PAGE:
PREVIEW: INTERVIEW GEORGE AND BARBARA BUSH

Written by Halli Casser-Jayne on . Posted in HC-J Blog

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Former President George H.W. Bush and his wife Barbara

This Sunday’s issue (7/15/12) of PARADE magazine features an exclusive interview with former president George H. W. Bush, 88 and his wife, Barbara, 87, where they share with presidential historian Mark Updegrove their extraordinary journey and their take on today’s politics. We were fortunate enough to receive a preview of the interview. and we’re sharing it with you. You can follow the link to the full interview here:  http://www.parade.com/bush.

Here are some highlights from the PARADE interview with the Bushes:

ON PRESIDENT BUSH’S ACCOMPLISHMENTS 

What is your proudest accomplishment in public life, Mr. President?

GB: I think we had an honorable administration. We were relatively scandal-free and blessed by good people. Something I guess I’d throw in there is the liberation of Kuwait.

BB: The coalition was huge. He was at the UN and in China—I don’t think any president’s ever had the background he had. I’m prejudiced, I admit. And 40 million people now have jobs they can get to because of the Americans with Disabilities Act. You can’t not count that.

THOUGHTS ON THE “NO NEW TAX” PLEDGE FROM GROVER NORQUIST

During your presidency you gave in on your “no new taxes” pledge. You’ve been vindicated in many respects for that decision. I wonder how you view the “no new tax” pledge from Grover Norquist that seems to be requisite for GOP political candidates.

GB: The rigidity of those pledges is something I don’t like. The circumstances change and you can’t be wedded to some formula by Grover Norquist. It’s—who the hell is Grover Norquist, anyway?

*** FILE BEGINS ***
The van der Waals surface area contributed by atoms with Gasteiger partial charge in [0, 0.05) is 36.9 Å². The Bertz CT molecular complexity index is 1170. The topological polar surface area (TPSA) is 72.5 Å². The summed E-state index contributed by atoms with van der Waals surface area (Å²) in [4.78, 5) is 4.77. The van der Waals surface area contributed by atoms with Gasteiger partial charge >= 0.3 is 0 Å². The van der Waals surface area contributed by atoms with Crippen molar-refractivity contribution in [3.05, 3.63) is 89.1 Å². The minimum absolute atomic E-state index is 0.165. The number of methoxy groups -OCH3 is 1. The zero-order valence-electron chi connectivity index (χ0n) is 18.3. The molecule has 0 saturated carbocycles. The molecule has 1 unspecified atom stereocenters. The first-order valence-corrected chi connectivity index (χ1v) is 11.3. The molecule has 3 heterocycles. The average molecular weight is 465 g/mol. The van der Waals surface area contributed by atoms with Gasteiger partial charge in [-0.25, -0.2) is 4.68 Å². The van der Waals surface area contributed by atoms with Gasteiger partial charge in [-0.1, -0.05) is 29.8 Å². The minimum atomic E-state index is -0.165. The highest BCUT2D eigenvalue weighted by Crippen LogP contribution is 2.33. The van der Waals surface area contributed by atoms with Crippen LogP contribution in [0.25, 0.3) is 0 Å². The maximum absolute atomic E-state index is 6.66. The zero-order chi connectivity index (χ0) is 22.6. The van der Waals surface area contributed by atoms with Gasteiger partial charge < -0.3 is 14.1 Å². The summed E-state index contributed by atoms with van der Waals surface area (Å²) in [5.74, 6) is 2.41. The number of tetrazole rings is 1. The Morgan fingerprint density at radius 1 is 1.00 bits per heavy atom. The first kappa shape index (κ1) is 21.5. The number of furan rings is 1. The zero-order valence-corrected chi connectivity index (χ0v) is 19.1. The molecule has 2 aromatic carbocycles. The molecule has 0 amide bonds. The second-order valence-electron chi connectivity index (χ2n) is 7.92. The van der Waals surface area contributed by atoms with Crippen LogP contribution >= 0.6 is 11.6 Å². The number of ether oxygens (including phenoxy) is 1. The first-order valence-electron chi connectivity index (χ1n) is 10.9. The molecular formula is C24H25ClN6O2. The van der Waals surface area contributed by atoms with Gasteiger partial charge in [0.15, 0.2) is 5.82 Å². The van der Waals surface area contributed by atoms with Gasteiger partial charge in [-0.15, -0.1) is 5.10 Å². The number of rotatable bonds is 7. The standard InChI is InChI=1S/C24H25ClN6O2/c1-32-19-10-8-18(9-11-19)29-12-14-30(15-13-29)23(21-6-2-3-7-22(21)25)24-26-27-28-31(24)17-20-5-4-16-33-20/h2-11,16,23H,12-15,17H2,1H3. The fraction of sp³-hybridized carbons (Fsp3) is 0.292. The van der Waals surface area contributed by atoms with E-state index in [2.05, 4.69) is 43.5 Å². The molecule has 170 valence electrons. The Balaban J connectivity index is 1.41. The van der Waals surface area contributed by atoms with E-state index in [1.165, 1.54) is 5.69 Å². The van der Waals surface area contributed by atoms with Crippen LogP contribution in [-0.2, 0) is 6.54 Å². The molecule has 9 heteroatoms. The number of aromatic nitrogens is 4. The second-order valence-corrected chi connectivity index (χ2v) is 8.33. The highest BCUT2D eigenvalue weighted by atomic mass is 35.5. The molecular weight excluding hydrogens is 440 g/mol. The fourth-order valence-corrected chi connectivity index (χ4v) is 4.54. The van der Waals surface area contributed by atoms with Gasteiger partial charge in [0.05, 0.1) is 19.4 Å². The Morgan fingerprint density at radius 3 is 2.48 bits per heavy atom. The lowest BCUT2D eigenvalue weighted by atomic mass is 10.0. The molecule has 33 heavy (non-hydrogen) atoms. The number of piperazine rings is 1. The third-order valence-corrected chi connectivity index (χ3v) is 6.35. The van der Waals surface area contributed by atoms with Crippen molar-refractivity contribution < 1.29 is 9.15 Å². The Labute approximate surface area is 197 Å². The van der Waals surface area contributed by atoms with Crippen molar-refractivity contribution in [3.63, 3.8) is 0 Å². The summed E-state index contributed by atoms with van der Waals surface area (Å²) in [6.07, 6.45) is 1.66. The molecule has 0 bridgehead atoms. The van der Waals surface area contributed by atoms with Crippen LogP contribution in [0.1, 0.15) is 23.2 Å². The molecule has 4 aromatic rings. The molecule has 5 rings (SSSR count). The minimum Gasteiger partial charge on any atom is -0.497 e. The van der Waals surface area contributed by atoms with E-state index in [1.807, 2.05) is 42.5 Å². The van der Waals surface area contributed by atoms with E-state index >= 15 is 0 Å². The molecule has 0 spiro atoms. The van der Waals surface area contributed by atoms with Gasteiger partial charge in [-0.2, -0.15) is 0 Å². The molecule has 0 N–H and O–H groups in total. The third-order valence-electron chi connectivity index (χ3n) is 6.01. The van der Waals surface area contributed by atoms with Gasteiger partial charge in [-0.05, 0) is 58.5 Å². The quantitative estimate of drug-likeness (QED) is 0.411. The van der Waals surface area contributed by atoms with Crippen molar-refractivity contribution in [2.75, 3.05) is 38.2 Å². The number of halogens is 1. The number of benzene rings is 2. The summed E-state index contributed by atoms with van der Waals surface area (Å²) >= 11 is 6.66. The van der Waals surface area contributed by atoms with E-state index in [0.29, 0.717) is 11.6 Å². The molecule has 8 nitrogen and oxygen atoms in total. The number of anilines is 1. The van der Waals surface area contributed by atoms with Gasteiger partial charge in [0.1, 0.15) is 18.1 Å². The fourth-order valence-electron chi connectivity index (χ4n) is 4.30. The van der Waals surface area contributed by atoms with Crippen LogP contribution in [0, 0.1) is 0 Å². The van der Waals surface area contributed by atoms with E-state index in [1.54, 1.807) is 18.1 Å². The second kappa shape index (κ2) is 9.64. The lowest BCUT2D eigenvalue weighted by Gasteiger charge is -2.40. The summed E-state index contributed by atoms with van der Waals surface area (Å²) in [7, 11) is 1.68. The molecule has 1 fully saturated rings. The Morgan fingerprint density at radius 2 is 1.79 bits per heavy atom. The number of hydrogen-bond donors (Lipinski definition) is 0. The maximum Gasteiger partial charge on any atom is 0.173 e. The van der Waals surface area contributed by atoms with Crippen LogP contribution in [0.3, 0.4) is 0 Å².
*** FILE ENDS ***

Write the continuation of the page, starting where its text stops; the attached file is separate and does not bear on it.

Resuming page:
BB: I think he ought to go back to Alaska. [laughs] Don’t quote me! [A reference to a comment Mrs. Bush made about Sarah Palin in a 2010 interview, in which she said, “I think she’s very happy in Alaska—and I hope she’ll stay there.”]

THE BUSHES ON THEIR SON, GEORGE W. BUSH  

The media often characterized your relationship as one president advising another. … 

GB: We didn’t counsel on various issues. It was more just about father and son—family. For me, anyway. I think he’d say the same thing.

BB: He may have talked to you about things, but you never advised.

GB: Oh, yeah, we’d talk about things. He never said the “Dad, what do I do now?” kind of thing.

BB: Nor was there any competition. People always said, “I read that George was just doing this because he wanted to beat his father.”

GB: Yeah, there were a lot of those stories …

BB: … and they were stupid. It wasn’t true. There was no competition at all.

Did his presidency have a high point for you?

BB: Every day we were proud of him. Of course, 9/11 … I think George’s [leadership after] 9/11 was brilliant. I think it was a high point, just as the day the war started when you were president, trying to liberateKuwait—that first day was a high point. There were not many civilians hurt, which was very important.

ON REAGAN, CLINTON, AND REPAIRING THE BITTER REPUBLICAN DIVIDE

You served two terms as vice president under Ronald Reagan. What did you learn from him?

GB: Decency, honor, and kindness. He was a remarkable man and a kind guy—and generous. He didn’t care about the day-to-day legislation and amending the previous motion and all that kind of stuff. He was broad-gauged.

What should Republicans do to repair the bitter divide earlier this year over the nomination?

BB: I think they’ve started. [Mitt Romney has] been endorsed by the other candidates. That’s ever thus. I mean, you’re not very pleased with people who whip you verbally for months and then you turn around and you’re friends. But that’s the way it goes in both parties.

Which brings to mind your friendship with Bill Clinton. What most surprised you about him?

GB: Well, he knows a lot about everything. He’s a very knowledgeable, bright man. He sat out here  one time, and we talked about every possible [subject]—one after another.

BB: But he never said a mean word about anyone. “[My] brother by another mother,” the boys call him. But he’s very nice—I think he thinks of George as the father he never had. Truthfully. I mean that as a compliment.He’s been very thoughtful about calling and he’s a good fellow.

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